As one surveys India’s political parlance, the first feature one notices is that while certain people and parties are described as Leftist, certain others are designated as Rightist.
The second feature which invites attention is that these contradistinctive labels-Leftist and Rightist-have never been apportioned among people and parties concerned by an impartial tribunal like, say, the Election Commission. What has happened is that certain people and parties have appropriated one label-Leftist-for themselves, and reserved the other label-Rightist-for their opponents, without permission from or prior consultation with the latter.
The third features which one discovers very soon is that people and parties who call themselves Leftist, also claim to be progressive, revolutionary, socialist, secularist, and democratic. At the same time they accuse the “Rightists” of being reactionary, revivalist, capitalist, and fascist.
The fourth feature of the Indian political scene needs a somewhat deeper look because it goes beyond the merely political and borders on the philosophical. The Leftists claim that they are committed to a scientific interpretation of the world-process including economic, social, political, and cultural developments, and that, therefore, their plans and programmes are not only pertinent but also profitable for the modern age. Simultaneously, they accuse that the “Rightists” are addicted to an obscurantist view of the same world-process and, therefore, to such outmoded forms of economy, polity, and culture as are bound to be injurious at this stage of human history.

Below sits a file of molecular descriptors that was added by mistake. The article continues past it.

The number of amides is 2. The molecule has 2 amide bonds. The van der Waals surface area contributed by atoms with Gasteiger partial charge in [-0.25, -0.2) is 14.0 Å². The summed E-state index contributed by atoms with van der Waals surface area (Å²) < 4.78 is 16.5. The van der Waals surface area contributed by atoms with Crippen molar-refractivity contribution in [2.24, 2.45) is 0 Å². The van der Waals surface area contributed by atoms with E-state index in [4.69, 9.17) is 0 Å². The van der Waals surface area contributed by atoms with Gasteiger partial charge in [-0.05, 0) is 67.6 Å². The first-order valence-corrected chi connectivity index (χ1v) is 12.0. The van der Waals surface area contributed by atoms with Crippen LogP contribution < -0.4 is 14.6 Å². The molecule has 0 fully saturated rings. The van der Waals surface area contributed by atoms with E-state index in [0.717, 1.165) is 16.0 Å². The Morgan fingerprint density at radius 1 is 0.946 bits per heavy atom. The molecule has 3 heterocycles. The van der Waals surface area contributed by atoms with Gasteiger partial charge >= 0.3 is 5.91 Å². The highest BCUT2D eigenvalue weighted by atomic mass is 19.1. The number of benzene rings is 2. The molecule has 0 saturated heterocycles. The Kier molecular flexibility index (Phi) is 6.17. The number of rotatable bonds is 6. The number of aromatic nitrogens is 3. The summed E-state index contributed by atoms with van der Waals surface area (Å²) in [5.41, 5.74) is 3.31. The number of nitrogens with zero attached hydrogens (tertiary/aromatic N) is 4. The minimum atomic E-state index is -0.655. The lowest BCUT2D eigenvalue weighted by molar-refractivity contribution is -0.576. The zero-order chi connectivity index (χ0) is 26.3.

One cannot help concluding that the dictionaries are not all helpful in deciphering the Leftist language. The source of that language has to be sought elsewhere. There is no truth whatsoever in the Leftist claim that India’s prevailing political parlance took shape in the course of India’s fight for freedom against British imperialism. On the contrary, this parlance was imported from the Soviet Union by a Soviet fifth-column and with the help of Soviet finances. And it became predominant only towards the fag end of the freedom struggle.
A close scrutiny of the Leftist language shows that it has an affinity with the languages used earlier by Islamic, Christian, and British imperialism. That should surprise no one. Imperialism down the ages has evolved and employed a number of languages. The verbiage has varied according to differences of time and clime. But all languages of imperialism have shared certain characteristics in common. The language of Leftism passes this test quite creditably.
The most significant contribution made to India’s politics and public life by the language of Leftism is character assassination. Most of the time, the Leftists are poor in facts and logic but prolific in foul language. It has opened the floodgates for all sorts of questionable characters to come forward and occupy the front seats on the public stage. The full harvest of the seeds sown in the years before independence has been reaped in the post-independence period when politics and public life have become progressively a safe haven for all sorts of scoundrels masquerading as servants of the people.